Filling a Void

Sept. 2, 2009

About the author: Angus W. Stocking is a business writer. Stocking can be reached by e-mail at [email protected].


Related search terms from sewer repairs, manhole safety ramp

Don Hathaway is a division manager for S.T. Wooten Corp., a North Carolina-based paving firm that operates 13 asphalt plants and 17 concrete plants out of eight

offices. Hathaway has managed several trenching, milling and paving jobs in his career, and until recently, he had a major problem with related insurance claims.

“When you go into a populated area and lay utilities, you have to expose the rims on manholes,” Hathaway said. “Then people hit them and bust tires and bust rims, and that leads to a lot of insurance claims.”

Beyond the Standard

Hathaway was trying to reduce claims by creating a smooth buffer around the exposed rims on his trenching, milling and paving projects, but the standard method was not working well.

“We used to wrap them with hot mix,” he said. “It worked, but there’s nothing to hold it in place. It can take two weeks or so before we get back to pave, and in that time the mix would break up and the buffer would disappear.”

There could also be a delay between rim exposure and applying the hot mix. Furthermore, working with hot mix was tedious, time-consuming and if it did not expose workers to traffic, it led to longer lane closures. All that, and still the standard method was not reducing claims significantly.

Hathaway spotted a solution at a Las Vegas tradeshow. The manhole safety ramp from American Highway Products, Ltd. (AHP) is a heavy-duty beveled ring made of 100% recycled rubber and weighing about 60 lb. After manholes have been raised to final grade or when a road has been milled but the road surface not yet lifted to match, workers drop the product over the utility rim.

The ramp covers a manhole rim’s sharp corners, protects the manhole frame from displacement—which can cause project delays—and provides a solid, smooth transition from the original surface to the manhole lid. Drivers are immediately protected from broken tires and wheels, and contractors are immediately “immunized” against insurance claims.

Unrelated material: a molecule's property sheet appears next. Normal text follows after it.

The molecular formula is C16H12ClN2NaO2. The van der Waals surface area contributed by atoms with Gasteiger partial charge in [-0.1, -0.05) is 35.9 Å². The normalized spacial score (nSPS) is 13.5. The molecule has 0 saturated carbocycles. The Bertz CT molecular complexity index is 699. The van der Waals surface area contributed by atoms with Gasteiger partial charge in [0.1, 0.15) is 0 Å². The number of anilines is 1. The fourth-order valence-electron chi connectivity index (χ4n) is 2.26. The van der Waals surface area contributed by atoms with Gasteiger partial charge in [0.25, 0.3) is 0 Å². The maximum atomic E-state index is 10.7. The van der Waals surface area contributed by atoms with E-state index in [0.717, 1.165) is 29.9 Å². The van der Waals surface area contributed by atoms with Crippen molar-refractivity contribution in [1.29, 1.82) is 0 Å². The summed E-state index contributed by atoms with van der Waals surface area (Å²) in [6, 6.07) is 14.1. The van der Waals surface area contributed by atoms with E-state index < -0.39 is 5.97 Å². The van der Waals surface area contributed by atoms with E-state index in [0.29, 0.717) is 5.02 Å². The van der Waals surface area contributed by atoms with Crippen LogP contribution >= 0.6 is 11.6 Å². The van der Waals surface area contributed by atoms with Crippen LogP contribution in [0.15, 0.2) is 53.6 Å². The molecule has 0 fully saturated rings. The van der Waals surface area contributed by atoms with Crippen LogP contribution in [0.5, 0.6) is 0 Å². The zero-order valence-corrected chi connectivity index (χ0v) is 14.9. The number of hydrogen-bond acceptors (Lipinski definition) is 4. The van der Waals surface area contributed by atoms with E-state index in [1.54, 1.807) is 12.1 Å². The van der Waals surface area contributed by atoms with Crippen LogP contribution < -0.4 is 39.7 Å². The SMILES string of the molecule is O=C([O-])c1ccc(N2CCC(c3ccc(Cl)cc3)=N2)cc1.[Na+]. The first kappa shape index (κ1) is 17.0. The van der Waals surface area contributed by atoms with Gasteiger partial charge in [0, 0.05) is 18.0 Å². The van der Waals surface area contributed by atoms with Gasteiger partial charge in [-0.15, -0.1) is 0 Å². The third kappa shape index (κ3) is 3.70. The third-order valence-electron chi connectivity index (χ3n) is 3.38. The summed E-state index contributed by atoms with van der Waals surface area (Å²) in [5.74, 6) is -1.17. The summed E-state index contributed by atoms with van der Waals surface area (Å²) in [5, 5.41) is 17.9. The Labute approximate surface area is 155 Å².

Cost & Installation Benefits

Hathaway said that as a rule of thumb, he saves about $75 every time he uses a ramp instead of hot mix. The ramps meet several ASTM standards, including ASTM D412 for tension strength and elongation and ASTM D2240 for hardness. The certified durability means that the products can be reused for years. “They don’t deteriorate,” Hathaway said. “I have had some stolen, but I have never had one break or fall apart.”

Labor is saved at the beginning and end of the project. To install the manhole safety ramp, workers simply drop it over the exposed rim. The ramps are solid, held in place by the rim itself and made with a grippy base so that they do not shift or slip while in use. Additionally, the products are stackable for storage.

Hathaway said that his staff prefers using the ramps. “They don’t have to lay the hot mix, and they don’t have to come back later with a pick and shovel to clean it up. They just pick up the ramp and throw it in the truck,” he said.

AHP manhole safety ramps come in four sizes— 48-in. outer diameter with 31-in. inside clearance; 48-in. with 28-in. inside clearance; 48-in. with 26-in. inside clearance; and 29-in. with 10-in. inside clearance—all of which are 2 in. thick. Hathaway keeps about 150 on hand to rotate into projects as needed.

The best part for Hathaway and his group was that insurance claims stopped right away. “We used [the manhole safety ramps] on our first project two years ago,” he said, “and that was our very first project without a claim. I know they are a great product.”

Manhole safety ramps create a win-win-win situation for drivers, contractors and manholes.

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